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Article

Research in the field of historical epidemiology involves a multidisciplinary approach that integrates evidence from the biomedical and public health sciences with other sources for historical analysis. Its principal goal is the understanding of the distribution of disease over time and space and the ways in which disease control efforts have had an impact on disease transmission. Based in part on microbiological data and analysis, the historical burdens of infectious disease for human beings and domesticated livestock in early tropical Africa appear to have been high relative to other world regions. Although Africans developed indigenous treatments that provided relief for many human diseases (and, in the case of smallpox, used variolation with smallpox matter to induce immunity), it was only in the 20th century that major scientific advances in disease control and treatment through the use of antibiotics and vaccines began to substantially reduce the overall burden of human and animal infectious disease. The advances in Western biomedicine did not displace African systems of indigenous medicine, and in most African contexts, different systems of medicine coexist.

Article

There is substantial interest in identifying the behavioral means by which to improve cognitive performance. Recent research and commercial ventures have focused on cognitive training interventions, but evidence suggests that the effects of these programs are small and task-specific. Researchers have also shown interest in exploring the potential benefits of physical activity for cognitive performance. Because the effects of physical activity have been found to be small to moderate and to be more global in nature, interest in physical activity has been growing over the past several decades. Evidence regarding the efficacy of physical activity is provided through cross-sectional studies, longitudinal prospective studies, and randomized controlled trials. When reviewed meta-analytically, small-to-moderate beneficial effects are reported for children, adults, older adults, and cognitively impaired older adults, and these effects are evident for a wide range of cognitive domains, including executive function, memory, and information processing. Researchers are currently focused on identifying the mechanisms of these effects. Most of this research has been conducted using animal models, but there is a growing body of literature with humans. From this evidence, there is support for the role of changes in cerebral structure, hippocampal perfusion, and growth factors in explaining the observed benefits. Thus far, however, the literature is quite sparse, and future research is needed to clarify our understanding of the mechanisms that provide the causal link between physical activity and cognitive performance. Research is also focused on understanding how to increase the benefits by potentially combining cognitive training with physical activity and by identifying the genetic moderators of the effects. These lines of work are designed to elucidate ways of increasing the magnitude of the benefits that can be obtained. At this point in time, the evidence with respect to the potential of physical activity for benefiting cognitive performance is quite promising, but it is critical that funding agencies commit their support to the continued exploration necessary to allow us to ultimately be able to prescribe physical activity to specific individuals with the express purpose of improving cognition.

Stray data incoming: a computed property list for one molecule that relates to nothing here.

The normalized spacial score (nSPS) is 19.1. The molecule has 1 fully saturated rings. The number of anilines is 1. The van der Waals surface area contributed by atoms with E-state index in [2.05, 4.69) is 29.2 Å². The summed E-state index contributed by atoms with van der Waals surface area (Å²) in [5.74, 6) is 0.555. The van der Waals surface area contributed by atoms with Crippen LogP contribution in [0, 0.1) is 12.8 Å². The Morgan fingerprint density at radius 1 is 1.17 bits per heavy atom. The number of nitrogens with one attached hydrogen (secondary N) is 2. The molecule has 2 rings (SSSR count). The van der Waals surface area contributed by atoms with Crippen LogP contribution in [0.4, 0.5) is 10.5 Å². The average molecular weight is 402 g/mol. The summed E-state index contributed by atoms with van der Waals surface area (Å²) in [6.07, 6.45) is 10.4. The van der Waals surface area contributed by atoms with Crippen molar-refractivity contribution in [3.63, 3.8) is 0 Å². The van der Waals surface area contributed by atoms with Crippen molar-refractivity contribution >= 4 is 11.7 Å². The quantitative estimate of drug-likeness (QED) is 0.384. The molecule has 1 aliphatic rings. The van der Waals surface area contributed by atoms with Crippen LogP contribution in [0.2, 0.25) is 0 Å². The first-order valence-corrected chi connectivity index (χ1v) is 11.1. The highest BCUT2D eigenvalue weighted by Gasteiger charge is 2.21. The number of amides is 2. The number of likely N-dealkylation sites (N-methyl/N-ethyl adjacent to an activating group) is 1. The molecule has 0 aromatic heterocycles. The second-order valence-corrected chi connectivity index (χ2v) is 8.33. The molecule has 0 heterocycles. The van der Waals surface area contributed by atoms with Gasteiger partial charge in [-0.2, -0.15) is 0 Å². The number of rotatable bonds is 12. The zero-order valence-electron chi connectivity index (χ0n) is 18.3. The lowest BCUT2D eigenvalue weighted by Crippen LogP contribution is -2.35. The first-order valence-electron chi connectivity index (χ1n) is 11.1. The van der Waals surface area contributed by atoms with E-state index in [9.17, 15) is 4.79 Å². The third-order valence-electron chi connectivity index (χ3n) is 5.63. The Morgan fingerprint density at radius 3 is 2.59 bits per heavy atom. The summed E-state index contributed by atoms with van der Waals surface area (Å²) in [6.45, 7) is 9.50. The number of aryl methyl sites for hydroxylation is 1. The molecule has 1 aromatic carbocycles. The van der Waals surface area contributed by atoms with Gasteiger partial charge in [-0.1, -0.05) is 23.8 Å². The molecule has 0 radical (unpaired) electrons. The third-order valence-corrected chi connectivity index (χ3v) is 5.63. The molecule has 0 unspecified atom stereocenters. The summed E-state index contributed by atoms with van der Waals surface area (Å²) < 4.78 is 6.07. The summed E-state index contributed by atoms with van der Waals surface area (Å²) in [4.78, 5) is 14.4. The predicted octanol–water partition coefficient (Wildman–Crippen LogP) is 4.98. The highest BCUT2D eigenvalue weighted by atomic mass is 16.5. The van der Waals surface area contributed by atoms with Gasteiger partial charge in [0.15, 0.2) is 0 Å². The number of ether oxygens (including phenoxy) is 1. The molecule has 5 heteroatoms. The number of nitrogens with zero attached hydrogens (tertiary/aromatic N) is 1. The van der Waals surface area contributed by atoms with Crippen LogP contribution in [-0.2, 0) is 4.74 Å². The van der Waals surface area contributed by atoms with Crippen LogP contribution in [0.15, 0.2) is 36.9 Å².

Article

Silvia Declich, Maria Grazia Dente, Christina Greenaway, and Francesco Castelli